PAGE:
The petition of Webster and Tarleton, accusing Chambers of partiality and the sitting Members of bribery, was not considered until March 1792, when the committee ruled, in confirmation of the decision of 1761, that the right of election was in the inhabitants paying scot and lot, as counsel for the petitioners argued, and not, as their opponents contended, in the bailiffs, freemen, jurats and ‘populacy’. All the invalid votes for Sargent and Jodrell were discounted, but objections to a number of votes for Webster and Tarleton were upheld and the final tabulation gave Sargent and Tarleton the return, with one more vote each than Webster and Jodrell. Webster had had little confidence in a successful outcome, and Pelham, who had promised to support him in preference to Tarleton if it ended in a by-election for one seat and had agreed to consider his suggestion of coming to terms with Sargent for the next general election, laid part of the blame for their disappointment on ‘Sir Godfrey’s despondency’ and indifference. He nevertheless offered Webster his ‘interest at the next election’ and, when false reports of Tarleton’s death reached him on the Continent in August 1792, took steps to secure Webster’s return for the supposed vacancy.6

According to Oldfield, the corporation, now ‘entirely shut out from all election rights’ at Seaford, ‘made an offer of their services’ to Pelham, who ignored it. Writing from Naples in December 1792, Pelham reminded his father that he had earlier told him that he was ‘perfectly disposed to a reconciliation with the Chamberses at Seaford, provided that my old friends did not consider it as an abandonment of them’; and when he heard that a petition had been presented to the Commons (12 Feb. 1793), presumably by Harben and company, challenging the decision of 1792 on the right of election, he directed his agent William Frogatt, a London attorney, to take steps to support that decision against it. A counter-petition from the inhabitants paying scot and lot was presented on 10 Apr. 1793. When they were eventually considered in 1795, the ruling of 1792 was upheld. Pelham also asked his father to advance money to Frogatt to support their interest in a dispute over the proposed election as jurats of Sargent, Charles Lennox*, Robert Steele* and John Clater Aldridge*, all connected with Richmond, which was resisted by Harrison, Robert Stone (a tenant of Pelham’s) and the brothers James, Thomas and William Chambers.7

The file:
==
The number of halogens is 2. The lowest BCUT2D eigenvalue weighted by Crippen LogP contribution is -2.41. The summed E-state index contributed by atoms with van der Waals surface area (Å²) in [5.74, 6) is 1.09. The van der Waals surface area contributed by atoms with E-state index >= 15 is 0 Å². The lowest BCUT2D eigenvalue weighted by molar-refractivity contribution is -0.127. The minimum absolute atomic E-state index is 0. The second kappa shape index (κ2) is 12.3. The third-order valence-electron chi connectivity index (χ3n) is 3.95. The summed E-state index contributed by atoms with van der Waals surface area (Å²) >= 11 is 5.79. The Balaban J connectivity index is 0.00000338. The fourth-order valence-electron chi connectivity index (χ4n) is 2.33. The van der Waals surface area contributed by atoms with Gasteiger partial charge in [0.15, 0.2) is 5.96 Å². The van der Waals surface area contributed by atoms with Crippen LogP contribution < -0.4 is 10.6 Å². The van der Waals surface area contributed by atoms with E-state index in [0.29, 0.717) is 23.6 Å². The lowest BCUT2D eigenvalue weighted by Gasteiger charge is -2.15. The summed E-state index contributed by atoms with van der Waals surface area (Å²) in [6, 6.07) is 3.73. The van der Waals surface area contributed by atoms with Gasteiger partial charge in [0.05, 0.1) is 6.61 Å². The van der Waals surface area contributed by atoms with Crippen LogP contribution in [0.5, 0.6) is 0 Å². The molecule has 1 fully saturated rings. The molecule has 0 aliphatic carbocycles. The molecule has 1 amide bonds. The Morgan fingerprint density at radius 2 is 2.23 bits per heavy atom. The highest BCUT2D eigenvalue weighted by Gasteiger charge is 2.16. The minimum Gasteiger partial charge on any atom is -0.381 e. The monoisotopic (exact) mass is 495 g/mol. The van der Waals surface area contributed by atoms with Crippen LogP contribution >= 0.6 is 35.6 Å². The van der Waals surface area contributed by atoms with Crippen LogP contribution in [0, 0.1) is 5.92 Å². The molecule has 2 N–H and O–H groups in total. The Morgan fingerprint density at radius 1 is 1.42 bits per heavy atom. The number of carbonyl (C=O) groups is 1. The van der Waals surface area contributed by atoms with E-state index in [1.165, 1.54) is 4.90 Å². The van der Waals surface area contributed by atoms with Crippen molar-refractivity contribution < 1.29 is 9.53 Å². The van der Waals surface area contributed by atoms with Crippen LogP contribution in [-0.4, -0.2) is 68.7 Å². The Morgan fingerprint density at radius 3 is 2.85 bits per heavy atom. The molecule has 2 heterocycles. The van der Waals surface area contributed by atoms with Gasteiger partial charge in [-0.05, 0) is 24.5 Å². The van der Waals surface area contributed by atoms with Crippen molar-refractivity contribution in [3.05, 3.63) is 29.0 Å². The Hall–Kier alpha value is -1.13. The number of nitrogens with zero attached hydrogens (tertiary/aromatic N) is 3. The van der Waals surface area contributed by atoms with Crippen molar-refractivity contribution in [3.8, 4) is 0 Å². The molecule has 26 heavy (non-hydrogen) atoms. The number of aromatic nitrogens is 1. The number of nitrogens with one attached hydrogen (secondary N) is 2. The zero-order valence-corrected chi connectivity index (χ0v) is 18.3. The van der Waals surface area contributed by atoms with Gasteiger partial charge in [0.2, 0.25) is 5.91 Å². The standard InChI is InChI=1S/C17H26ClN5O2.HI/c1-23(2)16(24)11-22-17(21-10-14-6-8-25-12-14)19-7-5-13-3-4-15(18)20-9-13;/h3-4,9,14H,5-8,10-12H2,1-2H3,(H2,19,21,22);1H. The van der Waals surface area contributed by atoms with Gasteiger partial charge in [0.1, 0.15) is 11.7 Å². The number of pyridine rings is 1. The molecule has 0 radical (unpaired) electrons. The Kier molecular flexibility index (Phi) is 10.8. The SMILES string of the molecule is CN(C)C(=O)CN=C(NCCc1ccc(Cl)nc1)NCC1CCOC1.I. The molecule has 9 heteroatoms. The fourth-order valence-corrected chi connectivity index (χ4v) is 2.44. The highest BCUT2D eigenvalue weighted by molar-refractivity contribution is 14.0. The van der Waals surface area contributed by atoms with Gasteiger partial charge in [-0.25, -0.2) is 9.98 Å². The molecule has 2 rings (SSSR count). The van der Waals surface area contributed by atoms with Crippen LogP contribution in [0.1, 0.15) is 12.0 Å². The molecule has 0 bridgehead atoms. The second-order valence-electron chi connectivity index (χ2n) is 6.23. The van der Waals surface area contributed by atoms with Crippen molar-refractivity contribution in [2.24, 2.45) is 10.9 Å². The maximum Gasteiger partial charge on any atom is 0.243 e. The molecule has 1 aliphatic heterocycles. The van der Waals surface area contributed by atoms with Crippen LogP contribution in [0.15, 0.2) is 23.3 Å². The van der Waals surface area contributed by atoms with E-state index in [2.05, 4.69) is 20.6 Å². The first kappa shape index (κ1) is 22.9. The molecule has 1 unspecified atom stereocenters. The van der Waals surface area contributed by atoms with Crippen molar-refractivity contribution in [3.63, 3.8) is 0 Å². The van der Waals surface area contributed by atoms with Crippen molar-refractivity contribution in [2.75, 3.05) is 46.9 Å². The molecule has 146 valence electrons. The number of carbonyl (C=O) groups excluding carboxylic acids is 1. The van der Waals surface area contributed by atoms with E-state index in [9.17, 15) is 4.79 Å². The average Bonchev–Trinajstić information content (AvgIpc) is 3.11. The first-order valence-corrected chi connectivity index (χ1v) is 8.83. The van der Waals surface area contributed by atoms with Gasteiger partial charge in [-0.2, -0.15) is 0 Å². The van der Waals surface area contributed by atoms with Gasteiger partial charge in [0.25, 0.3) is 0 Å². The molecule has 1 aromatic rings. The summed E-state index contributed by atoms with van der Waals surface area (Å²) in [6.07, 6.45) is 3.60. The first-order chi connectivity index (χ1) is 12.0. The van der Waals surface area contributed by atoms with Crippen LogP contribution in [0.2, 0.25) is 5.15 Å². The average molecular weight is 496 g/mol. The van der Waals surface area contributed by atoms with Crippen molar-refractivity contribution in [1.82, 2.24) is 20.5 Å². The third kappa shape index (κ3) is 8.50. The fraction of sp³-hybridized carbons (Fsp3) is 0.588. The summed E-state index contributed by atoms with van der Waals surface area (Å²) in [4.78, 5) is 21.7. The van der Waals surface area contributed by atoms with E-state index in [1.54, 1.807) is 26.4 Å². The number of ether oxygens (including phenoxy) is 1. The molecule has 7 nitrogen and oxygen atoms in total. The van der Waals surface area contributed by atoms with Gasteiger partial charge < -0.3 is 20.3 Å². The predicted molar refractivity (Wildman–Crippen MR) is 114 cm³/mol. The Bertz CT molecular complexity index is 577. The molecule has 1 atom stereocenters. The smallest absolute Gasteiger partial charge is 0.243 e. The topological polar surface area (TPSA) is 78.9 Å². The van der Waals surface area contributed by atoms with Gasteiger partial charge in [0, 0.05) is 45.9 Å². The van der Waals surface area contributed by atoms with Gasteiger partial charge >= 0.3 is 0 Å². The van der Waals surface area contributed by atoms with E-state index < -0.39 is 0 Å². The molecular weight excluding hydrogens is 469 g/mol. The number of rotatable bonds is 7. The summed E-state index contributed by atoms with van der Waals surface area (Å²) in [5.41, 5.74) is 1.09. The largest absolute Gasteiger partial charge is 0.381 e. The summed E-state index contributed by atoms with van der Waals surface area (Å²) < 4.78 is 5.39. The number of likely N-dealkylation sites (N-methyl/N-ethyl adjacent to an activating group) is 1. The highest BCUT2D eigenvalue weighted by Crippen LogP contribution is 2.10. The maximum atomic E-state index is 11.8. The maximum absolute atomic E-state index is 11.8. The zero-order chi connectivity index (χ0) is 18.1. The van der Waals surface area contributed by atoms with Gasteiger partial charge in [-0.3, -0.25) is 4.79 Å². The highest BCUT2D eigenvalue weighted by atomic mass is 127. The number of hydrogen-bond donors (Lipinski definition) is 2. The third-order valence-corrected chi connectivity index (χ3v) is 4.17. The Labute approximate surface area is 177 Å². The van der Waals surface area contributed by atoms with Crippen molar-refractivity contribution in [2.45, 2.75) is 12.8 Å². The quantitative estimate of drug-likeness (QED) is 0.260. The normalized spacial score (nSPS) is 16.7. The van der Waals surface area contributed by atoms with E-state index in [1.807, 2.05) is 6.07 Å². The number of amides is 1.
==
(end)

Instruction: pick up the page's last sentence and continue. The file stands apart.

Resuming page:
Pelham, who turned alarmist on the outbreak of war with France, came back to England in August 1793 and the following month went to Seaford for Sargent’s election as bailiff, which was opposed unsuccessfully by Stone and the Chamberses. Sargent, as a non-resident, gave Harben power of attorney to act for him. Pelham assured Webster that he would ‘certainly support him in case of any vacancy’ and explained ‘why I do not consult with him about the interior economy of the borough’.8 It was only on 24 Jan. 1794, by which time he was supporting government, that Pelham learnt that Sargent had vacated his seat on being appointed to office under Richmond, who had failed to inform him of this at a meeting the previous day. He went to Seaford to nominate and canvass for Webster, still absent in Italy, but Jodrell came forward and carried the seat. Pelham wrote that

Webster lost his election because Tarleton had not given the voters what they expected at the last election. They considered themselves entitled to indemnity for the expense of contributing to the poor rates by which they gained the right of voting; they felt no guilt in accepting this bribe, nor did it affect their general principles of morality, so little did they value their rights as voters.

(When Tarleton stood for Liverpool in 1796, his detractors alleged that he had defaulted on a payment of £3,000 due to Webster for the Seaford seat.) At least ten electors who had voted for the Pelham candidates in 1790 now voted for Jodrell, while only half a dozen transferred their favours the other way. Jodrell’s supporters included Harben and Sargent, and among Webster’s were Stone, Hurdis and Rev. Thomas Williams, a former opponent of Pelham. The Chamberses did not vote.9